You can read 9 more articles this month
RIGHT-WING Labour bigwigs have sought to “manipulate processes” to remove a parliamentary candidate who came within a whisker of winning last year, sources claimed yesterday.
The process of selecting Glasgow South West’s Westminster candidate has sparked a massive factional row. Failed Scottish Labour leadership contender Anas Sarwar has been accused of intervening in support of Asim Khan, a Glasgow solicitor who is seeking the nomination.
But Matt Kerr, a local councillor and union rep who fell just 60 votes short of unseating the SNP’s Chris Stephens at last year’s general election, has strong support from members to stand again.
Yesterday it emerged that Mr Khan plans to sue the party over the “freeze date” for the Labour selection in order to allow hundreds of additional members to vote.
Mr Sarwar is understood to have signed up thousands of new members — mostly from Asian communities — during his unsuccessful leadership battle against Richard Leonard.
A former vice-chair of Blairite faction Progress, Mr Sarwar is known to have a strong base in Glasgow’s south side. The constituency now up for grabs is adjacent to the seat that both he and his father Mohammed Sarwar previously represented in Westminster.
Only Labour members of six months or more can vote in selections. The dispute centres on whether this limit should be set six months back from March 21, when the selection committee was appointed, or six months back from April 4, when a second meeting attended by Scottish Labour general secretary Brian Roy was held.
Local party chiefs reportedly claimed that the later freeze date should be chosen on the grounds that selection committees cannot meet without a party official in attendance.
But committee members protested, saying there was no such requirement. Scottish Labour officials then changed the cut-off to the earlier date.
One of Mr Khan’s backers told the Daily Record that the decision had “clear racist undertones.”
But a party source said: “The decision was made on legal advice. It’s an affront to the party to in any way suggest this is motivated by racism.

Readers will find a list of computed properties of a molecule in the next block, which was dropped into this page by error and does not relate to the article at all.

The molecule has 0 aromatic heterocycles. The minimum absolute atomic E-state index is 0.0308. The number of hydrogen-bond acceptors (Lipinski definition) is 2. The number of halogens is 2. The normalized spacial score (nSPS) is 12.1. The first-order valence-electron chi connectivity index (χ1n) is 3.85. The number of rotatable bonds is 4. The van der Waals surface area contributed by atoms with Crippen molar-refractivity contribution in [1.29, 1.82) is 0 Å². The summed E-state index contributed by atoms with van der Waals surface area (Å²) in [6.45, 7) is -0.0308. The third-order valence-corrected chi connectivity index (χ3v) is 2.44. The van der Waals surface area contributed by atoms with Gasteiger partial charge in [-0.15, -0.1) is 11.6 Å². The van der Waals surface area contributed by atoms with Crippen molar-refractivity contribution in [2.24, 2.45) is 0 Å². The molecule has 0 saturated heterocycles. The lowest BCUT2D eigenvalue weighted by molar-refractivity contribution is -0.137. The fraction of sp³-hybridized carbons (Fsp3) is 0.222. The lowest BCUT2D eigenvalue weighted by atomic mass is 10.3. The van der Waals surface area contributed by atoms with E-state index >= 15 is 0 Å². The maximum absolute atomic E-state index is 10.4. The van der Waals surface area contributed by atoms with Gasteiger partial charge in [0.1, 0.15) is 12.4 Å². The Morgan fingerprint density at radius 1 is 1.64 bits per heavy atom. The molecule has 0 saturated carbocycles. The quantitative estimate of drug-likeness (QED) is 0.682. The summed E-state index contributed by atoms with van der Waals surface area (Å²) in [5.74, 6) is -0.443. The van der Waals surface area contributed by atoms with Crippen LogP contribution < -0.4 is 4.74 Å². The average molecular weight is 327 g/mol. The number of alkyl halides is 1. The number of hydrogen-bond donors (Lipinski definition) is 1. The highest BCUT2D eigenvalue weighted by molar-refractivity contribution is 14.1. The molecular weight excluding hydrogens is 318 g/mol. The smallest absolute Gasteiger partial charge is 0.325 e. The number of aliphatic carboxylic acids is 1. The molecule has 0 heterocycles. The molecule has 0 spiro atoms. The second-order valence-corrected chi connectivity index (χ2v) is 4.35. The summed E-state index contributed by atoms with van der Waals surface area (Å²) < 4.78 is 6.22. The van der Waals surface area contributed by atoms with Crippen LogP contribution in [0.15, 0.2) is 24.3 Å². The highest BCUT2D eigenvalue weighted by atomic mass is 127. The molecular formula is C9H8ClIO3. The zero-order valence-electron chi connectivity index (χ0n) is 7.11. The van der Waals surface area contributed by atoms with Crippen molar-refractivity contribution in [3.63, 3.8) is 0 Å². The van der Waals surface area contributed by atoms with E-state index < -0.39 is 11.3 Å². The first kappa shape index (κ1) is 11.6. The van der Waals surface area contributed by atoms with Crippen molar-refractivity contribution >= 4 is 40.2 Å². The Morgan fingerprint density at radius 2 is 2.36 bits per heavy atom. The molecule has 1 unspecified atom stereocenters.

“People in Glasgow for a while have sought to manipulate processes to suit their own ends. That is a style of politics that’s had its day.”
Another source suggested that rightwingers on Labour’s Scottish executive committee had deliberately delayed the selection in order to harm the left.
Mr Khan is expected to seek a halt to the contest at the Court of Session on Friday.
You can’t buy a revolution, but you can help the only daily paper in Britain that’s fighting for one by joining the 501 club.
Just £5 a month gives you the opportunity to win one of 17 prizes, from £25 to the £501 jackpot.
By becoming a 501 Club member you are helping the Morning Star cover its printing, distribution and staff costs — help keep our paper thriving by joining!
You can’t buy a revolution, but you can help the only daily paper in Britain that’s fighting for one by become a member of the People’s Printing Press Society.
The Morning Star is a readers’ co-operative, which means you can become an owner of the paper too by buying shares in the society.
Shares are £1 each — though unlike capitalist firms, each shareholder has an equal say. Money from shares contributes directly to keep our paper thriving.
Some union branches have taken out shares of over £500 and individuals over £100.
You can’t buy a revolution, but you can help the only daily paper in Britain that’s fighting for one by donating to the Fighting Fund.
The Morning Star is unique, as a lone socialist voice in a sea of corporate media. We offer a platform for those who would otherwise never be listened to, coverage of stories that would otherwise be buried.
The rich don’t like us, and they don’t advertise with us, so we rely on you, our readers and friends. With a regular donation to our monthly Fighting Fund, we can continue to thumb our noses at the fat cats and tell truth to power.
Donate today and make a regular contribution.